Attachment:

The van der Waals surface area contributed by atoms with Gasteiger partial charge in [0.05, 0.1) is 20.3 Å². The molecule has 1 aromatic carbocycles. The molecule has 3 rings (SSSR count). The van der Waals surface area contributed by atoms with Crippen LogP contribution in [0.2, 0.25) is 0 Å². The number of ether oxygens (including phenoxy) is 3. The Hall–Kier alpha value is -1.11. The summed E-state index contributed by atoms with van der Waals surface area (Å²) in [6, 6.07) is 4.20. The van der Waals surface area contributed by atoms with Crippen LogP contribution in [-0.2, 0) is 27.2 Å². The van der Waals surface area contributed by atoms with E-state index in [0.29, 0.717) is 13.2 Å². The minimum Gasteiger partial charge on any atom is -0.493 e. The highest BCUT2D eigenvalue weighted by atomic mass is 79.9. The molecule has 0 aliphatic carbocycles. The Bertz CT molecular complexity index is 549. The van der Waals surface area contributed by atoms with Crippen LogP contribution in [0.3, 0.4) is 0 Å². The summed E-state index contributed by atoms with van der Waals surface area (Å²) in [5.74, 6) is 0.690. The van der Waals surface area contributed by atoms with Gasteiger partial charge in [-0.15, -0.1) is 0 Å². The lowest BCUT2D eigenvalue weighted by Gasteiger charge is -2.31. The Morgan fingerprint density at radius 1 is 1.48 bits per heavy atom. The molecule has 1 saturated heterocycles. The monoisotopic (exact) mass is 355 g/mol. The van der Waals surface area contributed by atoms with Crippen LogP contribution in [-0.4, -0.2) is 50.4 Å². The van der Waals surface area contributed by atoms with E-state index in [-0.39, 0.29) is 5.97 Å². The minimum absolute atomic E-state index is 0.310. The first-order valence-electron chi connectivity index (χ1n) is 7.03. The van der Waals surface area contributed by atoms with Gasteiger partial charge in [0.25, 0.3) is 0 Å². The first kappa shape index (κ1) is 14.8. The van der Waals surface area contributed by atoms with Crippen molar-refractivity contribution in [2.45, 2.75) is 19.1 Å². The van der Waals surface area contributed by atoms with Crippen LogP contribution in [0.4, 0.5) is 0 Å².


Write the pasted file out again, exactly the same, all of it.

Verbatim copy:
The van der Waals surface area contributed by atoms with Gasteiger partial charge in [0.05, 0.1) is 20.3 Å². The molecule has 1 aromatic carbocycles. The molecule has 3 rings (SSSR count). The van der Waals surface area contributed by atoms with Crippen LogP contribution in [0.2, 0.25) is 0 Å². The number of ether oxygens (including phenoxy) is 3. The Hall–Kier alpha value is -1.11. The summed E-state index contributed by atoms with van der Waals surface area (Å²) in [6, 6.07) is 4.20. The van der Waals surface area contributed by atoms with Crippen LogP contribution in [-0.2, 0) is 27.2 Å². The van der Waals surface area contributed by atoms with E-state index in [0.29, 0.717) is 13.2 Å². The minimum Gasteiger partial charge on any atom is -0.493 e. The highest BCUT2D eigenvalue weighted by atomic mass is 79.9. The molecule has 0 aliphatic carbocycles. The Bertz CT molecular complexity index is 549. The van der Waals surface area contributed by atoms with Crippen LogP contribution in [0.3, 0.4) is 0 Å². The summed E-state index contributed by atoms with van der Waals surface area (Å²) in [5.74, 6) is 0.690. The van der Waals surface area contributed by atoms with Gasteiger partial charge in [-0.15, -0.1) is 0 Å². The lowest BCUT2D eigenvalue weighted by Gasteiger charge is -2.31. The Morgan fingerprint density at radius 1 is 1.48 bits per heavy atom. The molecule has 1 saturated heterocycles. The monoisotopic (exact) mass is 355 g/mol. The van der Waals surface area contributed by atoms with Crippen LogP contribution in [-0.4, -0.2) is 50.4 Å². The van der Waals surface area contributed by atoms with E-state index in [-0.39, 0.29) is 5.97 Å². The minimum absolute atomic E-state index is 0.310. The first-order valence-electron chi connectivity index (χ1n) is 7.03. The van der Waals surface area contributed by atoms with Gasteiger partial charge in [0.25, 0.3) is 0 Å². The first kappa shape index (κ1) is 14.8. The van der Waals surface area contributed by atoms with Crippen molar-refractivity contribution in [2.45, 2.75) is 19.1 Å². The van der Waals surface area contributed by atoms with Crippen LogP contribution in [0.4, 0.5) is 0 Å².